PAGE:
CODY STOOTS/PRO FOOTBALL FOCUS

Mariota unimpressive, Watson taking shots ahead of Monday

Marcus Mariota had a rough game against the Colts. Andy Lyons/Getty Images

Pro Football Focus grades each individual player's performance and assigns them a grade. All 32 teams use Pro Football Focus. 

Each week we will take a look at some of the key grades as well as some from the Texans upcoming opponent. They also do great fantasy analysis and draft coverage as well. Stats are for the previous game unless otherwise noted. You can join Pro Football Focus here

Brennan Scarlett - 94.4 Defensive Grade

Hello, secret weapon. Who knew he could play inside linebacker so well? The Texans it seems. And now, Washington. He only produced a handful of tackles but came up with an interception and did one heck of a job in coverage for the Texans. Scarlett has been a special teams weapon for almost the entire season and now in a pinch, the Texans found a good defensive use for him outside of his normal position. This is a testament to Scarlett and the coaching which helped get him ready. 

Greg Mancz - 29.5 Pass Blocking Grade

Mancz came in for an injured Zach Fulton and had a surprisingly low grade. Mancz had done well filling in for Fulton earlier in the season when he was injured. He allowed the most pressures on the team in this game with four. It may have been a bad matchup for him, much like the Giants were earlier in the season when he filled in at left guard. A rare bad game for Mancz in this spot as he had been solid. 

Deshaun Watson - 14.9 Yards Per Attempt on Blitzed Plays

Watson saw a blitz on 10 dropbacks and was sacked twice. On the other eight plays, he tried to make a big play. It was the only situation in which he had a double-digit YPA. Watson's YPA was short, the Texans had a lot of yards after the catch. This is something Watson is very capable of doing because the offensive line has been good recently and his feet let him extend the plays. With play-calling being fairly conservative, Watson taking advantage of the defense risking blitz is good to see. 

Marcus Mariota - 34.8 Offensive Grade

The Titans quarterback is hurt and coming off a horrible performance in Indianapolis. His worst of the season in fact. He passed for just 85 yards and was injured and replaced by Blaine Gabbert. The week before though he posted his highest grade of the season against New England. He's about average for the season and that's what the Texans just faced in Alex Smith. He didn't play against the Texans earlier in the year, but ahead of Monday, he has a chance to finally impress against the Texans. He's thrown just one touchdown pass in three games against Houston.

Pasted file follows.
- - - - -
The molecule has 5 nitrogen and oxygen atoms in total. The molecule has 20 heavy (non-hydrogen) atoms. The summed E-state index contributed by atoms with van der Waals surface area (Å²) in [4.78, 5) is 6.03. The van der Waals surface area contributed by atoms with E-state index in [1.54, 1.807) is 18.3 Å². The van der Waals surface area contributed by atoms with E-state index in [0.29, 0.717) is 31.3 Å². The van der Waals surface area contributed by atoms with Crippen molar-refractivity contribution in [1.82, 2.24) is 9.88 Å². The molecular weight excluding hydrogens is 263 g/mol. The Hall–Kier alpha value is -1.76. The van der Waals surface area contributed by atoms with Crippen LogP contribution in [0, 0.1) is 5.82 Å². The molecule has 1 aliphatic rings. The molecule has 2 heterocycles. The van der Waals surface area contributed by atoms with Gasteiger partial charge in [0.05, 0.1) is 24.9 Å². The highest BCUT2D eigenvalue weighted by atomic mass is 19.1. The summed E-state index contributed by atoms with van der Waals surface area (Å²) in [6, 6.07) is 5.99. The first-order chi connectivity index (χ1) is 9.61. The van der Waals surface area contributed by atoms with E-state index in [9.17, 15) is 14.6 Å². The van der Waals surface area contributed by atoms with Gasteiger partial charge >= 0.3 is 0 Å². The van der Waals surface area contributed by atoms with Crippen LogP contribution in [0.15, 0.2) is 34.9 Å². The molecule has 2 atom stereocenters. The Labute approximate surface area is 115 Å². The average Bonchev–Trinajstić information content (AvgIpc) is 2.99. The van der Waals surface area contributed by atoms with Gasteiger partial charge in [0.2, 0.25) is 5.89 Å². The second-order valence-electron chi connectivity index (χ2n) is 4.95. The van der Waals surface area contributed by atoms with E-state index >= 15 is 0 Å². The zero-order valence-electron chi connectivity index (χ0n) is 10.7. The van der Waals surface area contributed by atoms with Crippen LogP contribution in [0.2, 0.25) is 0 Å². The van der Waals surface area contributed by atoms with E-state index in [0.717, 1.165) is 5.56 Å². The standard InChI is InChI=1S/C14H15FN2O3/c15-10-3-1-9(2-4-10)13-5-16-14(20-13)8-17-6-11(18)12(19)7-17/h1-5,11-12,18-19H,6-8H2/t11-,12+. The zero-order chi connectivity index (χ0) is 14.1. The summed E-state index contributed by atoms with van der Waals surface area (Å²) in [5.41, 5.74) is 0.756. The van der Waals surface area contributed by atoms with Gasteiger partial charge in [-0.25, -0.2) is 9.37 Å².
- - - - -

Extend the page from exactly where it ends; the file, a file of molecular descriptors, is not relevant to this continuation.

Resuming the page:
As always, you can join Pro Football Focus here

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There's a lot that doesn't add up to the headline "The Rock Buys XFL for $15 Million."
First, Dwayne "The Rock" Johnson certainly is the headliner, the pitchman, the slot machine that Vegas casinos put by the front door, but he's just part of a group that, pending approval by a bankruptcy judge, is purchasing the snake-bit football league created and paid for by pro wrestling mastermind Vince McMahon.
Joining The Rock in the ownership combine are his ex-wife and still business partner Dany Garcia and an investment group called RedBird Capital Partners. RedBird reportedly is sitting on $4 billion of funds, so $15 million is mere peanuts - which the XFL won't be able to sell at concession stands if the league plays without fans in 2021.
Absolutely $15 million is big bucks, and spending it on the XFL 3.0 could involve lots of whammies. Like lawsuits, bill collectors, a cursed brand and suspicious fans who've been burnt two times by the league.
First, why would anybody buy a proven flop? The original XFL played its one and only season in 2001. Faced with dwindling TV ratings and uncertainty that networks were interested in a second season, McMahon pulled the plug. McMahon brought back the XFL 2.0 this year. Just like 2001, the first week's TV ratings were good but quickly spiraled downward. XFL 2.0 played only five games in 2020 before suspending its season in March due to the COVID-19 pandemic, In April, despite pouring $200 million of his own money into the XFL, McMahon announced the league was done. The XFL 2.0 declared Chapter 11 bankruptcy and terminated all of its employees, including commissioner Oliver Luck, who is now suing McMahon for wrongful termination.